A Hospitality Training Program At DU Doesn’t Just Train College Students. It Trains Immigrants, Too

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4min 36sec
Courtesy Andy Bonura
Chef Charles Phan, of The Slanted Door restaurant in San Francisco, oversees dinner preparations at the University of Denver’s Fritz Knoebel School of Hospitality Management. (Courtesy Andy Bonura)

Charles Phan is usually hard at work at one of his restaurants in the San Francisco Bay area. But in mid-May, the famous chef was overseeing a dinner at the University of Denver. Phan, best known for his restaurant The Slanted Door in San Francisco’s Mission District, flew the thousand-plus miles to help immigrants like himself get jobs. 

The class, including newly arrived refugees from Iraq, Afghanistan, Burma and other countries, had just finished a month-long job training program at DU called Ready for American Hospitality that embeds immigrants with university students and prepares both groups to work in the hospitality industry. 

Phan, whose family fled to Guam from Vietnam on a boat in 1975 before settling in San Francisco, came to share not just what he knows about food, but also what he’s learned as an immigrant in America. 

“In the past, I don't talk about being a refugee just because I don't want to have a chip on my shoulder,” Phan said. “But with today's climate and how we as a country treat other refugees, I feel like I need to speak up because I was afforded that opportunity 44 years ago.”

For newcomers like Zarevitz Camacho of Venezuela, the stint at DU is a stepping stone to other jobs, perhaps in other fields. She’s now a cashier at DIA, and volunteers for a nonprofit that works with immigrants detained at the Aurora immigration detention facility. 

Refugees from the most recent graduating class of the Ready for American Hospitality program at the University of Denver.  Zarevitz Camacho, of Venezuela, is at center.  (Courtesy Andy Bonura)

Of the 11 immigrants who graduated from this most recent class, seven are working full-time in hospitality or food services. Of those not working in hospitality, one student is working construction, another is returning to school, one is traveling to see family, and the other is awaiting documentation. 

Camacho was among the students busy at work hours before the evening’s festivities in the hospitality school’s huge industrial kitchen. She was paired with DU junior Julien Constantino on dish duty.

Phan had another motive for his visit. At a time when unemployment is low, he said, restaurants like his need more staff. For example, Phan said opened a restaurant four months ago in San Francisco’s East Bay and it’s packed every night.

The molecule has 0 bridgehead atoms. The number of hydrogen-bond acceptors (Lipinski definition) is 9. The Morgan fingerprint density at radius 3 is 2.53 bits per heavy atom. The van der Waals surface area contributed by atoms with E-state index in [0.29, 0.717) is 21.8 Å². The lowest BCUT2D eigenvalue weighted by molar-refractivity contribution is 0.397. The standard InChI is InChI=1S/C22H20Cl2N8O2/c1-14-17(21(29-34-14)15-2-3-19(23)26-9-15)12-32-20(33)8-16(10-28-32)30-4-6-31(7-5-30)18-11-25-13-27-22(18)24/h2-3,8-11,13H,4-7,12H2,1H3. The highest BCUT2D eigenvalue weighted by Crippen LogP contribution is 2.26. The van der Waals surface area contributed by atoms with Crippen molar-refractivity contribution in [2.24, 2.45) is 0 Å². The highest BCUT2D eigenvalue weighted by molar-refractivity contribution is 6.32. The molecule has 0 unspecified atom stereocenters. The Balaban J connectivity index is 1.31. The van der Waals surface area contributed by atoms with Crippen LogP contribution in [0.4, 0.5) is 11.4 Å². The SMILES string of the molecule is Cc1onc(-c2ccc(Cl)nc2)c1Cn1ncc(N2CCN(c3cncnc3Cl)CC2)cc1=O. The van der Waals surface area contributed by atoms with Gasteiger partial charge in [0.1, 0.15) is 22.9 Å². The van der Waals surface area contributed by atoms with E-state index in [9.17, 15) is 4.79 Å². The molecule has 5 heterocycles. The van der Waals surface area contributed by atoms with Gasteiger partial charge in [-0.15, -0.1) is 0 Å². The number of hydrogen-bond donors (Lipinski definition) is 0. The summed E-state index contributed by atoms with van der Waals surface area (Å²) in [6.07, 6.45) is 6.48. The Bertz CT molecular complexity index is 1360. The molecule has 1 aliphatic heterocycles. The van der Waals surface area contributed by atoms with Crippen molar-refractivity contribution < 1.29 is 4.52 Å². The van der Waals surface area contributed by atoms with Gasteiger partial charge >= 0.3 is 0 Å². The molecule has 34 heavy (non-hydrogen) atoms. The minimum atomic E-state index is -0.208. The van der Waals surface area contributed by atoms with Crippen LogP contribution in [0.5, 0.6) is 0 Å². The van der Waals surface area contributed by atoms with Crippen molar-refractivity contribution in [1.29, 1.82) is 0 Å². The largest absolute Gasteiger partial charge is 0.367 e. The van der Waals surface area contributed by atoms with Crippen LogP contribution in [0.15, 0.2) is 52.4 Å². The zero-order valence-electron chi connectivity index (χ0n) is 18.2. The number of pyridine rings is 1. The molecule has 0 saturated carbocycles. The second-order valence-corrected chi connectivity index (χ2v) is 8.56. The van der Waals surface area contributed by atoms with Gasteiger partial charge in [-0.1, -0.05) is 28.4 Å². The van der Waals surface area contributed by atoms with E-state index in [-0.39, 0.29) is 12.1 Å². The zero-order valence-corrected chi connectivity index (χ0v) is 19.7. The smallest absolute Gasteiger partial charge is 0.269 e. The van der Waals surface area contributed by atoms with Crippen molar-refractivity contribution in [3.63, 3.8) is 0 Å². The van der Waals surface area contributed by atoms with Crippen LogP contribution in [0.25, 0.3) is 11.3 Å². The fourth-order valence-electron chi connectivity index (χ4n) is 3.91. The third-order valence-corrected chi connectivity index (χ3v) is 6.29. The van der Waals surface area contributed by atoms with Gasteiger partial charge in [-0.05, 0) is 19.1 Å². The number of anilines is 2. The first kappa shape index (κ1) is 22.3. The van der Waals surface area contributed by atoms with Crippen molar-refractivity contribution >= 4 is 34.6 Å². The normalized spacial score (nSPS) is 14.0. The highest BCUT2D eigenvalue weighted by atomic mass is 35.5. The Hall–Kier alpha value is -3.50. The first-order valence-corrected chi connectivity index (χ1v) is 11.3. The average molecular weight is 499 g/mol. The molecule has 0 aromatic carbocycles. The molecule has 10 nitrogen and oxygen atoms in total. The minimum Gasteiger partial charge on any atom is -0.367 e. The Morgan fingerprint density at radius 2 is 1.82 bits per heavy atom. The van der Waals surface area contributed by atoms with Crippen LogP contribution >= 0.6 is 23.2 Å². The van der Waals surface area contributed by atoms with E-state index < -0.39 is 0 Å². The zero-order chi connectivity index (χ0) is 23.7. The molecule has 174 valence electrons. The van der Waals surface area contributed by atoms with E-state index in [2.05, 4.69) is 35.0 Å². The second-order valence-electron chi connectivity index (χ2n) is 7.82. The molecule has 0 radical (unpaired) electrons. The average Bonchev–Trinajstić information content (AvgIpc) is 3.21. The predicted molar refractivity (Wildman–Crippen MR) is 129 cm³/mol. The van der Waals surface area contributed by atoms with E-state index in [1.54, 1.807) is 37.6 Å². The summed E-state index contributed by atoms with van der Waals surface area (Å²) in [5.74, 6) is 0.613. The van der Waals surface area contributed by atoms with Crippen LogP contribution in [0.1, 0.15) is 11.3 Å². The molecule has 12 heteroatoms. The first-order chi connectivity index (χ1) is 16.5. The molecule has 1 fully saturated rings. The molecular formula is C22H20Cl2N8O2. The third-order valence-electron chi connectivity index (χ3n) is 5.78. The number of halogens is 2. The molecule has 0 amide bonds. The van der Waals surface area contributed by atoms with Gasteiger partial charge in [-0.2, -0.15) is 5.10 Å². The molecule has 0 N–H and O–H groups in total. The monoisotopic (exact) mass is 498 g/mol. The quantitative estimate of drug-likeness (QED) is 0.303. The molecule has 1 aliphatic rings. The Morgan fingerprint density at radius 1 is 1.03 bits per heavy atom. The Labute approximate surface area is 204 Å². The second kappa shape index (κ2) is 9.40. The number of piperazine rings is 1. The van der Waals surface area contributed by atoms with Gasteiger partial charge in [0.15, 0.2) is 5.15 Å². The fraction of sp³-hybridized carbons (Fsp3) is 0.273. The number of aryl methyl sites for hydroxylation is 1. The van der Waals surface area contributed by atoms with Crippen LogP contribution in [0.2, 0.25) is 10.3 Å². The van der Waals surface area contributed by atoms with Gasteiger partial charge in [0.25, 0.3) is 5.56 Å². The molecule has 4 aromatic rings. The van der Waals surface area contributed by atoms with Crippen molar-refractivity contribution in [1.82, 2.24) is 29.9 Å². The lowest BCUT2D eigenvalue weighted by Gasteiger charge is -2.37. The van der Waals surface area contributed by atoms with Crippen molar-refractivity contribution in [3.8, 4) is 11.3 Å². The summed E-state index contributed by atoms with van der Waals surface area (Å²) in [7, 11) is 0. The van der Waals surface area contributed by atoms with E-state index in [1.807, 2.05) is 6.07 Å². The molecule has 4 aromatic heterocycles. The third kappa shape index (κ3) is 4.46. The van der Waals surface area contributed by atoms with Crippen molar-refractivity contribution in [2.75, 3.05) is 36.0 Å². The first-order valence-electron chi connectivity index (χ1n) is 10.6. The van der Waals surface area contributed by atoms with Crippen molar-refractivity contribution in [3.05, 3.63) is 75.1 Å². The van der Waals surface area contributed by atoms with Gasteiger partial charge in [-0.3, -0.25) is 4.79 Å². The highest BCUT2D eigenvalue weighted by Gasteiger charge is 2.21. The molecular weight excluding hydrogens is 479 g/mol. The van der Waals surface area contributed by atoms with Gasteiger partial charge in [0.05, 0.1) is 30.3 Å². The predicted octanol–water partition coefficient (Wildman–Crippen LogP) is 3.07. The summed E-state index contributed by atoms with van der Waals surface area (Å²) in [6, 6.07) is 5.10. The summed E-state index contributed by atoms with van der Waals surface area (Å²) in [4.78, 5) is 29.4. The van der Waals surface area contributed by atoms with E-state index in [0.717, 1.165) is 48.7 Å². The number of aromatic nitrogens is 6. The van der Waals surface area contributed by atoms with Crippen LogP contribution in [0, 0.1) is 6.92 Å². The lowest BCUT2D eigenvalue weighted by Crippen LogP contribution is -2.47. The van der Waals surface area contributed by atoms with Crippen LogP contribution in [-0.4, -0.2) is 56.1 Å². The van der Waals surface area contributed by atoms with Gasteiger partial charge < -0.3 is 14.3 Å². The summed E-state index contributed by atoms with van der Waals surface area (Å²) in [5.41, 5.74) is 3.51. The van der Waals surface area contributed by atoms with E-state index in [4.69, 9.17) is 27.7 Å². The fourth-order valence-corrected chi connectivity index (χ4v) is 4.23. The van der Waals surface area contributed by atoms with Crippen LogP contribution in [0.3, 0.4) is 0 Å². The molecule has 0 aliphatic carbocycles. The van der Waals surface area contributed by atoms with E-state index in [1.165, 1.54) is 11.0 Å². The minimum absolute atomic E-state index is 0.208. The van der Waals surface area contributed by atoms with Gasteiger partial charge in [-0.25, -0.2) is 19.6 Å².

“But we haven't been able to open for lunch because we don't have enough staffing,” he said. “I never heard of something you couldn't open something because you don't have enough people to work. It’s usually because no one will come.” 

The refugees’ managers at the evening’s dinner — which included touches of flavor from Phan’s native Vietnam, steamed chicken with lily bud and crème brulee paired with a variety of high-end wines — were all upperclassmen in DU’s Fritz Knoebel School of Hospitality Management. The idea for pairing immigrants and college students was the brainchild of Cheri Young, who teaches a class at DU called "Managing Human Capital." Young said you can’t learn to manage people from a textbook. 

“Ideally I would give each of my students their own company with employees but I can't do that,” she said.

Instead, Young says, the immigrants, who apply for this free, month-long program, play the role of employees and the DU students, the employers. 

“My students write job descriptions, hire for positions, train, and write performance appraisals,” she explained.

Then, Young says, the on-job-training begins. Her students train the immigrant students how do things like run the dish machine, prep the food, serve wine with the label facing to the guest and how to pour a perfect 4-ounce glass of wine.

Camacho says she learned a lot from Constantino during the month-long program, including a key to success in hospitality.

“Always make [people] smile,” she said. “That's very important.” 

But the learning goes both ways. The upperclassmen get leadership experience and, perhaps more importantly, they get a broader perspective on the world. Many of the refugees and immigrants come with a wealth of experience -- often more than their DU mentors. Constantino says he quickly learned that when he interviewed Camacho. 

“At the very end, she says ‘Wow you guys did a really good job,' and we were like ‘Wait, what?’ And she said, ‘Yeah, I was an interviewer back in my country.’”

Instructor Cheri Young, who started the program in 2012, said her DU students also do home visits with the refugees they work with.

“They're learning about other cultures, how to interact with other people, how to be respectful, how to recognize talents and strengths in so many different forms, not just the American form.”

The next Ready for American Hospitality training will be offered in September.